‘Environmental studies courses have needed a book like Cooperative Evolution for a long time. It is a boon for those teaching the complexity of the evolutionary story.’ — Dr John A. Harris, BSc(Hons) MSc PhD, School of Environmental Science, University of Canberra
‘As a regenerative, holistic-thinking farmer I daily witness the results of cooperative evolution as the seasons unfold. A pleasure to read, Cooperative Evolution gives entry to recent thinking on evolutionary processes.’ — David Marsh, MSA, ‘Allendale’, Boorowa, New South Wales, 2018 National Individual Landcarer Award recipient
‘This book is an engaging new look at ideas about evolution as we know it today. In the hands of two eminent biologists, it presents an approachable yet challenging argument. I heartily recommend it.’ — Emeritus Professor Sue Stocklmayer AO, BSc MSc PhD, Centre for the Public Awareness of Science, The Australian National University
Looking forward to getting into that.
The next one is from Project Gutenberg, and is just a delight — lovely to look at. And very short!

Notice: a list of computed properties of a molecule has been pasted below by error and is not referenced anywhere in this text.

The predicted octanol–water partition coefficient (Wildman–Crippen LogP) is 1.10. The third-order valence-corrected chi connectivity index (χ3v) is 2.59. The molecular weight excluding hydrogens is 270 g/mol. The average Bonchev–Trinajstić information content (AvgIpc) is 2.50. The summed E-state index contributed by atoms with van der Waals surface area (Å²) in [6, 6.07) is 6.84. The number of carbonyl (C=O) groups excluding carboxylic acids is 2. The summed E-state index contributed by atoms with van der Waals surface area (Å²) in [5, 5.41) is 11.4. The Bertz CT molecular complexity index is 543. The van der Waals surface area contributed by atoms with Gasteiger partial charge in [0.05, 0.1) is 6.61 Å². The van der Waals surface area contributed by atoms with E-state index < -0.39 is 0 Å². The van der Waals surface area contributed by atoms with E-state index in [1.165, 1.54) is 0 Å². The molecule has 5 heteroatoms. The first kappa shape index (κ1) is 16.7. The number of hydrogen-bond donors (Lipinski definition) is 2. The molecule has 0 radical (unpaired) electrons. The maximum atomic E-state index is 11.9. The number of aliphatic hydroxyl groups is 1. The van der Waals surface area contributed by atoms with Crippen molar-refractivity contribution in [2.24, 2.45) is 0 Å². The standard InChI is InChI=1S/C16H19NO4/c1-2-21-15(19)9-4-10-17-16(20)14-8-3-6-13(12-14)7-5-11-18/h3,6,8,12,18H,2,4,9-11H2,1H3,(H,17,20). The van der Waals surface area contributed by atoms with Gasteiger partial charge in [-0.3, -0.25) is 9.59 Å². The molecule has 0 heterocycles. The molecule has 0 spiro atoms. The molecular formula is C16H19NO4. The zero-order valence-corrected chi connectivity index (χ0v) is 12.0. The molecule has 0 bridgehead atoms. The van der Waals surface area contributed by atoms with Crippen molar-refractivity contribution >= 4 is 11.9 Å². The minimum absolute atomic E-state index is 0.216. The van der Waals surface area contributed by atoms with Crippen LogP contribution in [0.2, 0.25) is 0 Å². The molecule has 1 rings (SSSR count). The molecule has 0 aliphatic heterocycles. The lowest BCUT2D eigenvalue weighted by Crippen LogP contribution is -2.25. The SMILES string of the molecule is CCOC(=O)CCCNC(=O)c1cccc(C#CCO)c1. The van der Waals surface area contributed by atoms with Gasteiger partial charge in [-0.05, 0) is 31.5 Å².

By P. N. Boxer and Dorothy Woollard, originlly 1920. Here is one sketch. I think you will know the building.
Finally, also from Project Gutenberg, a book I will never read, but will browse in, partly because of my past membership of — indeed Eldership in at 21! — the Presbyterian Church. Historically this is important, but at the moment it is its language which appeals to me. It eschews London in favour of Edinburgh when it comes to dialect.
That, people, is
UNIVERSALL KIRK OF SCOTLAND:
THE HEADIS AND CONCLUSIONIS
DEVYSIT BE THE MINISTERS AND COMMISSIONARIS OF THE PARTICULAR KIRKS THEREOF, ARE SPECIALLY EXPRESSED AND CONTAINED.
ALEXANDER PETERKIN, ESQ.
LATE SHERIFF-SUBSTITUTE OF ORKNEY.
…and published M.DCCC.XXXIX. which I believe is 1839. Now for a gobbet:
May 29, 1561.
The whilk day, touching the sclander taken be the horrible fault and impietie committed within this burgh under silence of night be Marquies Dalbuife and his Colleagues, in breaking up of Cuthbert Ramsay his ʒetts and doors, and searching and seeking of his daughter in Law to oppress her, as appeared: It is thought good be the whole Kirk that ane Supplicatione be made and given in to the Queen’s Majestie, in name of the Professors of the Evangell, and the persons before nominat present the samen, to seek the answer thereof: the forme of the Supplication followeth:—
To the Q. Majestie, her Secret and Great Councill, her G. faithful and obedient subjects, Professors of Christ Jesus his holy Evangell, wishes the Spirit of Righteousness and Judgement.